Not a day goes by when the NHS is not in the news in one way or another. Often the stories are around an NHS under so much pressure, so short of staff or so short of beds that it cannot safely care for patients. That is why the NHS is making the news – because it is about life and death. Something we all have a vested interest in.
I qualified in 1997 from Sheffield University Medical School and New Labour had just been elected on a landslide. My patients then had to wait 12-18 months for life-saving heart bypass operations. Patients died on the waiting list because they didn’t get their operation on time. By 2010, when New Labour lost the election, my patients waited less than 18 weeks and received treatment so they could live a longer and healthier life.
My reason for explaining this is that politics does matter. Politics has a huge impact on our day-to-day lives and voting is so important. Asking our politicians difficult questions is important too. The news this week from an investigation by Labour saying that 100,000 NHS posts lie vacant chimes many bells with my colleagues and I in the NHS.
Day to day we see empty gaps on rotas as there are not enough GPs, junior doctors, consultants, nurses, radiographers and physios, along with many other roles, to do the work to look after patients. The knock-on effect of this is that waiting times increase and patients get frustrated at long queues in hospital clinics or surgeries.
Staff are under such huge pressure, working flat out, that they become more and more demoralised and upset that they can’t properly do the job they were trained to do. Some staff just can’t continue and throw the towel in – leaving the NHS many years earlier than they would have done if it had been properly looked after. Their long experience is lost to the NHS and ultimately lost to the patients they would have looked after.
The spin and misinformation from the Government is spewed forth on a daily basis and I don’t know any NHS worker who believes the likes of Jeremy Hunt or Theresa May when they say “there are more doctors and nurses than ever before in the NHS” – the facts just do not back this up and show the usage of spin by government. In my own specialty of general practice, we are worryingly short of GPs, with many surgeries one or two GPs down, leaving those working to cover even more patients with subsequent stress levels rising considerably.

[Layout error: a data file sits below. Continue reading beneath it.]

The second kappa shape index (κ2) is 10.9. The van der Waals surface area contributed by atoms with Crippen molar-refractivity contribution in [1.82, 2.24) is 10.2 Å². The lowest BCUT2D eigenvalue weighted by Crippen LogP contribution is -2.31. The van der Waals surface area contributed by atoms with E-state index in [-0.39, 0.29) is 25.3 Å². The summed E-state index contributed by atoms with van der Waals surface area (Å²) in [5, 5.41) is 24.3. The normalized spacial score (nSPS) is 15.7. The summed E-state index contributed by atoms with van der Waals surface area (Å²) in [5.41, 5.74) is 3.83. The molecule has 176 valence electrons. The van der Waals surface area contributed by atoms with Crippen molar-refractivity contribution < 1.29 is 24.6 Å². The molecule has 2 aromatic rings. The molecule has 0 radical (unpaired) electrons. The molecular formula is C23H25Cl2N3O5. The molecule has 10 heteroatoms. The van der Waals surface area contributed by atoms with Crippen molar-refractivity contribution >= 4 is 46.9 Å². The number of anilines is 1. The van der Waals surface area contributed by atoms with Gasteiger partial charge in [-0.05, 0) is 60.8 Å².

We are woefully short of hospital beds, leaving patients stuck in a hospital car parks in the back of an ambulance. GP colleagues are having to wait longer and longer for ambulances for seriously ill patients in their surgeries as shown by recent social media messages from GPs, which include the following:
“90-minute wait for ambulance for 36-week-old with sepsis. Just don’t have the words”.
“We nearly ran out yesterday after a 3-hour wait. And had an asthmatic child who waited 6 hours. Used ALL our oxygen when the ambo miraculously arrived”.
We also now see the emergence of a new role in hospitals – that of the “corridor nurse”. Due to the ridiculous lack of beds (due to funding cuts) nurses now care for patients in corridors so that ambulances can leave for the next emergency. Many members of the public are unaware of this because the Government is keen to keep quiet about such gross failures on its part.
In 2018 let us hope the NHS receives the funding it deserves so that staff numbers can be increased to look after patients safely and in a timely fashion. It is incumbent on us all to challenge our MPs on the true facts over the NHS and I urge you to do so via this very simple online system.
Dr David Wrigley is a GP in Lancashire and chair of Doctors in Unite
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